An Overview of Hospice

While advances in modern medical treatments and life-prolonging technologies have made impressive strides, situations still arise in which patients either cannot or will not pursue efforts to cure a life-limiting illness, disease, or condition. In these cases, many individuals instead seek comfort and care to maintain their quality of life during their remaining time. So it is important to know what exactly hospice care is, the services it generally provides to patients and families, and how to determine if seeking it is appropriate for you or a loved one.

What Is Hospice Care?

Hospice is a specialized form of medical care that seeks to provide comfort and maintain a patient's quality of life (to the greatest extent possible) for those facing a life-limiting illness, disease, or terminal condition.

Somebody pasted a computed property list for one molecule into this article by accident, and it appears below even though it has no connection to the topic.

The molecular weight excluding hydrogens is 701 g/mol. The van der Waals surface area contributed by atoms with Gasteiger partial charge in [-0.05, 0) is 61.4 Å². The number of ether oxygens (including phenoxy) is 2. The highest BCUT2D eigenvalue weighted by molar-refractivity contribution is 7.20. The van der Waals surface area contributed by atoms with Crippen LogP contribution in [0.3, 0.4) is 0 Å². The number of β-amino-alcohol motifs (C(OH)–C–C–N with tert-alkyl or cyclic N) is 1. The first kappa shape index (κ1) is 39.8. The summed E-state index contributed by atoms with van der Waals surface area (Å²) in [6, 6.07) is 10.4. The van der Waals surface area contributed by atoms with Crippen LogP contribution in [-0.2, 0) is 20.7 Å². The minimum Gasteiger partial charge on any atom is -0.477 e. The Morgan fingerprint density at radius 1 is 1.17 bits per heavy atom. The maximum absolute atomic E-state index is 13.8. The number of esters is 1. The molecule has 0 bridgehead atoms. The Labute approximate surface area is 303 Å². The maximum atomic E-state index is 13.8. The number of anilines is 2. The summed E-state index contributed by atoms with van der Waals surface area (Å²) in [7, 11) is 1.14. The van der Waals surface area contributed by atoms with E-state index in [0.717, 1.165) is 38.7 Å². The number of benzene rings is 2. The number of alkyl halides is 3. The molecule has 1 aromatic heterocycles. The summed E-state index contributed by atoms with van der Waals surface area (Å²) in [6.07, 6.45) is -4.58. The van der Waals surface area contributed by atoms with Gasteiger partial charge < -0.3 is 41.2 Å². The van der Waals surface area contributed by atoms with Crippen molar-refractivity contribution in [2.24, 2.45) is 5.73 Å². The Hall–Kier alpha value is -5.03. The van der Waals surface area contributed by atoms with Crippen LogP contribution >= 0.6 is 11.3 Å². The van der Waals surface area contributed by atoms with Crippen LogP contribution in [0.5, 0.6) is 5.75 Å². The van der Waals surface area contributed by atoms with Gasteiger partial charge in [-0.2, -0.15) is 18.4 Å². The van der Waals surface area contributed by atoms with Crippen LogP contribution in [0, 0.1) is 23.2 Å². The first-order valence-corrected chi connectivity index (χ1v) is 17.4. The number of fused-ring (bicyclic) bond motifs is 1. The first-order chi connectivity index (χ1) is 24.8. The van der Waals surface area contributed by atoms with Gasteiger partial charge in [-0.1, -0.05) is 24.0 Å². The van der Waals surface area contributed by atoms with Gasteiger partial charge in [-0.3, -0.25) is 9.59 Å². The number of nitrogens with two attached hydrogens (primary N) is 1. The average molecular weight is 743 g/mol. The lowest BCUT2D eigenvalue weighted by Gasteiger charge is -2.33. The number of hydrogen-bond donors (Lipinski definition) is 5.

After entering hospice, a patient receives individualized care that generally focuses on their overall or holistic well-being by addressing not only his or her physical condition but also any emotional, social, and even spiritual/religious needs as death approaches.

In addition, the patient's team of hospice professionals continually evaluates his or her condition and updates the care plan as needed.

Hospice care also provides practical support, resources, and information to a patient's family and loved ones during this difficult time—particularly to any family member(s) providing caregiving to the patient—as well as assistance planning a funeral, memorial service, or interment and grief support for survivors after a hospice patient's death occurs.